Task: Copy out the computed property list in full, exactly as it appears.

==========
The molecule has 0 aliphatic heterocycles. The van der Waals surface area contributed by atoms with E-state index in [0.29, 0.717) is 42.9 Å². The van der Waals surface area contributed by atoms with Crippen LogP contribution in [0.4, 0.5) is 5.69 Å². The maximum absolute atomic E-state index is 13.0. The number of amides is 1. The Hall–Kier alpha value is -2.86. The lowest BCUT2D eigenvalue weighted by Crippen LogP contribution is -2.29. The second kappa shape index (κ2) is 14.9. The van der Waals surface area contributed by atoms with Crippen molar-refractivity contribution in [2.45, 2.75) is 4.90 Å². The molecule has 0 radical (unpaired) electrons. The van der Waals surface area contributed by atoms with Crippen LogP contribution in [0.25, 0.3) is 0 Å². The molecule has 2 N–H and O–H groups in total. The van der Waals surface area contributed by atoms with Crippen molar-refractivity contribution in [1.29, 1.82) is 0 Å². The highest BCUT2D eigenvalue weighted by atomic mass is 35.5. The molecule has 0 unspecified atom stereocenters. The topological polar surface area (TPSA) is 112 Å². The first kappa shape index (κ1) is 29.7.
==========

The molecule has 0 aliphatic heterocycles. The van der Waals surface area contributed by atoms with E-state index in [0.29, 0.717) is 42.9 Å². The van der Waals surface area contributed by atoms with Crippen LogP contribution in [0.4, 0.5) is 5.69 Å². The maximum absolute atomic E-state index is 13.0. The number of amides is 1. The Hall–Kier alpha value is -2.86. The lowest BCUT2D eigenvalue weighted by Crippen LogP contribution is -2.29. The second kappa shape index (κ2) is 14.9. The van der Waals surface area contributed by atoms with Crippen molar-refractivity contribution in [2.45, 2.75) is 4.90 Å². The molecule has 0 radical (unpaired) electrons. The van der Waals surface area contributed by atoms with Crippen LogP contribution in [0.25, 0.3) is 0 Å². The molecule has 2 N–H and O–H groups in total. The van der Waals surface area contributed by atoms with Crippen molar-refractivity contribution in [1.29, 1.82) is 0 Å². The highest BCUT2D eigenvalue weighted by atomic mass is 35.5. The molecule has 0 unspecified atom stereocenters. The topological polar surface area (TPSA) is 112 Å². The first kappa shape index (κ1) is 29.7.